Philadelphia is already known as a bike-friendly city, ranking number one in bike commuting per capita in the United States (2011). Perhaps this rank has spurred inspiration for their new city-wide redesign, which will accommodate more bike lanes for commuters. The city has recently conducted a test project, which turned a driving lane into a bikes-only lane for two weeks.
Located in the busy Center City area of Market West, not far from City Hall, the test area turned the left-most lanes of JFK Boulevard and Market Street into bike lanes, changing the four lane streets into just three. With parking spots remaining the same, the city will assess the impact of losing one car lane and gaining a bike lane. The plan seeks to encourage and accommodate the city’s commuters, whether they use cars or bikes. Realizing that more and more people are choosing green transportation, a new bike lane could ensure a safer commute for everyone.
Since JFK and Market Street are parallel, one would serve for east bound bike riders and the other for west, rather than allowing for both on one street. In June, the city added new bike lanes to southern and northern running routes, on 10th Street and 13th street, respectively. These joined the already crowded east and western bound bike lanes on Pine and Spruce Streets.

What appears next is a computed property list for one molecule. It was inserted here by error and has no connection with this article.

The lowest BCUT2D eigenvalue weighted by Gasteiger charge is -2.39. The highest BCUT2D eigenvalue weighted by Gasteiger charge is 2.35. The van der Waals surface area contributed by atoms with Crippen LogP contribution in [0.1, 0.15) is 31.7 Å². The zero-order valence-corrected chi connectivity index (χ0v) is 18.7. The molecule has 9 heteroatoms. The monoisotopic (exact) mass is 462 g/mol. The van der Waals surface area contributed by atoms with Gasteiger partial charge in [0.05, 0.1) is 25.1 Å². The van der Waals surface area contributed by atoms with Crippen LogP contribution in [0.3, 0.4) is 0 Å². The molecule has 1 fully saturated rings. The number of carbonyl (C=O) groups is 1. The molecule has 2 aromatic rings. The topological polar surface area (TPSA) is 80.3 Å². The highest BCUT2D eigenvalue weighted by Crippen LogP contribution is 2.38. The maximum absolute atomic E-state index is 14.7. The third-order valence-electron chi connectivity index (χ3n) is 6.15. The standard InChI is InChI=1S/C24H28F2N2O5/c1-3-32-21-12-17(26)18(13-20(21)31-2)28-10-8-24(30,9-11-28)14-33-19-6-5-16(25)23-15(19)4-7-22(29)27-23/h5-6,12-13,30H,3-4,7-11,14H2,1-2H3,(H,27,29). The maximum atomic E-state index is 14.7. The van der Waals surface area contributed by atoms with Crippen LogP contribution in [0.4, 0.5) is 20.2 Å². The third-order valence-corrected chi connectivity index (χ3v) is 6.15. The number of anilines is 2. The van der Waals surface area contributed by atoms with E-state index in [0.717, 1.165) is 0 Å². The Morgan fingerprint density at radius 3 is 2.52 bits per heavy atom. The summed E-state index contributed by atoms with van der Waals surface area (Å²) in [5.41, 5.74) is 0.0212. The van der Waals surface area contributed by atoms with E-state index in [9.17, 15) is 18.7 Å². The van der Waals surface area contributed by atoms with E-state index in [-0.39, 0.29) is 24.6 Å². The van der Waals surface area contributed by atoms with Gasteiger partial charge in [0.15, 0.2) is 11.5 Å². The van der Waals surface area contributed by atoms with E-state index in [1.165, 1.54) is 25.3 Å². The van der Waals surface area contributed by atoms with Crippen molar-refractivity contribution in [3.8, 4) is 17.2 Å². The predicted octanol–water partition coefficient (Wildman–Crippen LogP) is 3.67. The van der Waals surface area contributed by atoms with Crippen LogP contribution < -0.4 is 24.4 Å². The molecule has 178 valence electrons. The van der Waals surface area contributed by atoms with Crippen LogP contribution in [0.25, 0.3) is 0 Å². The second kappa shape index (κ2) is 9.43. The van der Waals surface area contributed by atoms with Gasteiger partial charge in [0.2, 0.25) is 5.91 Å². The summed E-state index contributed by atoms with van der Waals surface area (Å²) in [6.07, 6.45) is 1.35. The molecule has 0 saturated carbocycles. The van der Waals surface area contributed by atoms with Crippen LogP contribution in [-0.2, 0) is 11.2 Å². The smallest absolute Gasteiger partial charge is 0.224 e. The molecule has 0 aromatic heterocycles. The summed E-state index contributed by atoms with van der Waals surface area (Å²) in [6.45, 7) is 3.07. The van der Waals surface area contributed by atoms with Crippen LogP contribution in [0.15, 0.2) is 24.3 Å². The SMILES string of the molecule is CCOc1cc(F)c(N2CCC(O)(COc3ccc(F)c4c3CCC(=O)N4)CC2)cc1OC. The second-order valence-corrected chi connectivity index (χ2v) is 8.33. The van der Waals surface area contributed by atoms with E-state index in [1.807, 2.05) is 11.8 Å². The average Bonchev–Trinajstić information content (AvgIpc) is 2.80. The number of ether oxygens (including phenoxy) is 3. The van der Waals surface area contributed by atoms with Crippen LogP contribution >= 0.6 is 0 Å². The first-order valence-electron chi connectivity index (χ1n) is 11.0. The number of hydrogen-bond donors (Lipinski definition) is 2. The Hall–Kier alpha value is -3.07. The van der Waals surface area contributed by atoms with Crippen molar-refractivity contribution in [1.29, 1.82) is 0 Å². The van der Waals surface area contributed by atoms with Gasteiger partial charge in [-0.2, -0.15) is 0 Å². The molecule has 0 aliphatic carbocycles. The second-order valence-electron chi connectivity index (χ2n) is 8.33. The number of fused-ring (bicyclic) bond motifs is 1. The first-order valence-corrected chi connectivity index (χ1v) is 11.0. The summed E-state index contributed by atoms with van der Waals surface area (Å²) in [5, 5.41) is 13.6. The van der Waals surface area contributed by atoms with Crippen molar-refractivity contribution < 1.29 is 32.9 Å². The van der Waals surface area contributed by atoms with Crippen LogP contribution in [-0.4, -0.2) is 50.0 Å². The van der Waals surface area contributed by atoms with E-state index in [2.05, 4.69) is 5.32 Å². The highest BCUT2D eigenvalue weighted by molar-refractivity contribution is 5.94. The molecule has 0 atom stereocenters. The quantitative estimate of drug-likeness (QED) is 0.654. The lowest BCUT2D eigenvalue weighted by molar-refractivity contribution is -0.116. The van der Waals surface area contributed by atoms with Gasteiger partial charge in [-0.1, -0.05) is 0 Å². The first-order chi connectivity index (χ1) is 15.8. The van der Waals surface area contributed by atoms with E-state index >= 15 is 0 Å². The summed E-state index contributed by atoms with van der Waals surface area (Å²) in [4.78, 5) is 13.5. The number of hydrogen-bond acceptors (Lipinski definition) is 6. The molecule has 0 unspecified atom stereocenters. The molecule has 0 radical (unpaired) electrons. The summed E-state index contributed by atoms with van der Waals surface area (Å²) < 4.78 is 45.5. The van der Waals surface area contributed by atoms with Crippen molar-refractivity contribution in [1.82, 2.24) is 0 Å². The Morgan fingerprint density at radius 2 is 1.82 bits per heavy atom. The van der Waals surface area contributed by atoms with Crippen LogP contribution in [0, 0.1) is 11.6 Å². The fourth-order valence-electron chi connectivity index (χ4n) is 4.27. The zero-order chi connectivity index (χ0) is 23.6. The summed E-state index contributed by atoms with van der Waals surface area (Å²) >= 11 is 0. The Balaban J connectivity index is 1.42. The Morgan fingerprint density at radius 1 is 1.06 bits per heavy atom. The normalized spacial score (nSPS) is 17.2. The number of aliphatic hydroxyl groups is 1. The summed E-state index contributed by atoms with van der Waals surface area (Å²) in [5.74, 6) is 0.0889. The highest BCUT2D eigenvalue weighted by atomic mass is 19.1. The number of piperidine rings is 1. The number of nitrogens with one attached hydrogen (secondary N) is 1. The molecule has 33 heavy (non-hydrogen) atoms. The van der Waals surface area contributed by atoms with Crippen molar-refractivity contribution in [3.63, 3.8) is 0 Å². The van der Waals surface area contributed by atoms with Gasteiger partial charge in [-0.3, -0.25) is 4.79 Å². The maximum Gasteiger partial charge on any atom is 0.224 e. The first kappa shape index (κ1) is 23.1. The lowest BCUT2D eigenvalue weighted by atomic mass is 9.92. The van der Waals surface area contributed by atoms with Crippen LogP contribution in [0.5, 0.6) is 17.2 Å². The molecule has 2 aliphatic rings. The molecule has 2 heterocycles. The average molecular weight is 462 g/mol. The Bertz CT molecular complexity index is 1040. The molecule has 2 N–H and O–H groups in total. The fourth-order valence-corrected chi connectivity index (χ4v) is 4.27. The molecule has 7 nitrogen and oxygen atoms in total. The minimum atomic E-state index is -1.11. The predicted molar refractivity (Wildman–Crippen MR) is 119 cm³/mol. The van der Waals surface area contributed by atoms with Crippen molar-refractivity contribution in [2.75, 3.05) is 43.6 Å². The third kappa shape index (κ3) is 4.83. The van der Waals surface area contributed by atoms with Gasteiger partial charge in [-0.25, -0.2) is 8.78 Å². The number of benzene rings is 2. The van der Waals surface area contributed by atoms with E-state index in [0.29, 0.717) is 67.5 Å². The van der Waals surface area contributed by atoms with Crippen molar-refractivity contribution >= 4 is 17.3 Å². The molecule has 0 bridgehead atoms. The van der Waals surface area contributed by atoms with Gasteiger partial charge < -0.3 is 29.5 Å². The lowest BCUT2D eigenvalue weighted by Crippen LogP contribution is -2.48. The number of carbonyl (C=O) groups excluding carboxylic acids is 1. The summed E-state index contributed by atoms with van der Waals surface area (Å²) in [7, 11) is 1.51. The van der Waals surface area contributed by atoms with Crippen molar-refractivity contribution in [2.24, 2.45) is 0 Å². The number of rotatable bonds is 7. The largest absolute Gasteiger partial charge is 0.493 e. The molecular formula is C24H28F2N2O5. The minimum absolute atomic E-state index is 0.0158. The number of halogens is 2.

Should the city assess the test successful, the new bike lanes will include a separated track, ten foot lanes, improved pedestrian walkways and a planted median with stormwater management. Philadelphians have embraced green transportation, and the city can only improve by helping it grow.